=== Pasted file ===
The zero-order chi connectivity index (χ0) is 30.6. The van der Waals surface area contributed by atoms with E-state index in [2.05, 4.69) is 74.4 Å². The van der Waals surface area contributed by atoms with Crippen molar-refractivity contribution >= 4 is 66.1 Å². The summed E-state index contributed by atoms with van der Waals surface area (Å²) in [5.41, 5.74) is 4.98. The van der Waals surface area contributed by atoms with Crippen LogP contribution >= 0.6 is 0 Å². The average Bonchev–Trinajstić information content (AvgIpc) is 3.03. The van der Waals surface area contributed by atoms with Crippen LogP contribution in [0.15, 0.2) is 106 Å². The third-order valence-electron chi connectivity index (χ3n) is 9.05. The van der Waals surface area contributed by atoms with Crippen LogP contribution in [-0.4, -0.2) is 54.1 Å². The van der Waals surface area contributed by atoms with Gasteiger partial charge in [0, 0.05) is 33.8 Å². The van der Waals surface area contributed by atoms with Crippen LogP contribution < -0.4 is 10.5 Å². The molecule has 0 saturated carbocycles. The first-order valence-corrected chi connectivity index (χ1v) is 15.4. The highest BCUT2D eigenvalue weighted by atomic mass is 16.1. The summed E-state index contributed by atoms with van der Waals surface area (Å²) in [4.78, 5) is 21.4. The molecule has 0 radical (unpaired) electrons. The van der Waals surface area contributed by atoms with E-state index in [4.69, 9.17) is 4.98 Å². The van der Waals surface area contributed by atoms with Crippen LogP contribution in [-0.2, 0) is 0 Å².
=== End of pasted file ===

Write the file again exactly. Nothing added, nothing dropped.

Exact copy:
The zero-order chi connectivity index (χ0) is 30.6. The van der Waals surface area contributed by atoms with E-state index in [2.05, 4.69) is 74.4 Å². The van der Waals surface area contributed by atoms with Crippen molar-refractivity contribution >= 4 is 66.1 Å². The summed E-state index contributed by atoms with van der Waals surface area (Å²) in [5.41, 5.74) is 4.98. The van der Waals surface area contributed by atoms with Crippen LogP contribution >= 0.6 is 0 Å². The average Bonchev–Trinajstić information content (AvgIpc) is 3.03. The van der Waals surface area contributed by atoms with Crippen LogP contribution in [0.15, 0.2) is 106 Å². The third-order valence-electron chi connectivity index (χ3n) is 9.05. The van der Waals surface area contributed by atoms with Crippen LogP contribution in [-0.4, -0.2) is 54.1 Å². The van der Waals surface area contributed by atoms with Gasteiger partial charge in [0, 0.05) is 33.8 Å². The van der Waals surface area contributed by atoms with Crippen LogP contribution < -0.4 is 10.5 Å². The molecule has 0 saturated carbocycles. The first-order valence-corrected chi connectivity index (χ1v) is 15.4. The highest BCUT2D eigenvalue weighted by atomic mass is 16.1. The summed E-state index contributed by atoms with van der Waals surface area (Å²) in [4.78, 5) is 21.4. The molecule has 0 radical (unpaired) electrons. The van der Waals surface area contributed by atoms with E-state index in [4.69, 9.17) is 4.98 Å². The van der Waals surface area contributed by atoms with Crippen LogP contribution in [-0.2, 0) is 0 Å².